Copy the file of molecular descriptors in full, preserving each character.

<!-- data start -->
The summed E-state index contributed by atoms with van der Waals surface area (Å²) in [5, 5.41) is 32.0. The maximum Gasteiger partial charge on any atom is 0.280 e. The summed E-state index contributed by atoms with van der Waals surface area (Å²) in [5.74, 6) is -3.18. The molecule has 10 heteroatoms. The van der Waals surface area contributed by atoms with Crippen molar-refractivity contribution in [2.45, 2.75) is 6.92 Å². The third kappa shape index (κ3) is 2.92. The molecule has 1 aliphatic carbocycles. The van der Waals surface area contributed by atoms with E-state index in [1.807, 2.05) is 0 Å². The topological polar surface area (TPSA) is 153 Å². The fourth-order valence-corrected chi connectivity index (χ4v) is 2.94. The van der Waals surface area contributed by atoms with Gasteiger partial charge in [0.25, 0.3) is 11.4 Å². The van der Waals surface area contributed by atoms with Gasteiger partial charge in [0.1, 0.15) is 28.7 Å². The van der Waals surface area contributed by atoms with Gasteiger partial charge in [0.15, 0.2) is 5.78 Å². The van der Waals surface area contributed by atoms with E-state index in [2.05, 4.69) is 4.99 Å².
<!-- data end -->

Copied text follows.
The summed E-state index contributed by atoms with van der Waals surface area (Å²) in [5, 5.41) is 32.0. The maximum Gasteiger partial charge on any atom is 0.280 e. The summed E-state index contributed by atoms with van der Waals surface area (Å²) in [5.74, 6) is -3.18. The molecule has 10 heteroatoms. The van der Waals surface area contributed by atoms with Crippen molar-refractivity contribution in [2.45, 2.75) is 6.92 Å². The third kappa shape index (κ3) is 2.92. The molecule has 1 aliphatic carbocycles. The van der Waals surface area contributed by atoms with E-state index in [1.807, 2.05) is 0 Å². The topological polar surface area (TPSA) is 153 Å². The fourth-order valence-corrected chi connectivity index (χ4v) is 2.94. The van der Waals surface area contributed by atoms with Gasteiger partial charge in [0.25, 0.3) is 11.4 Å². The van der Waals surface area contributed by atoms with Gasteiger partial charge in [0.1, 0.15) is 28.7 Å². The van der Waals surface area contributed by atoms with Gasteiger partial charge in [0.15, 0.2) is 5.78 Å². The van der Waals surface area contributed by atoms with E-state index in [2.05, 4.69) is 4.99 Å².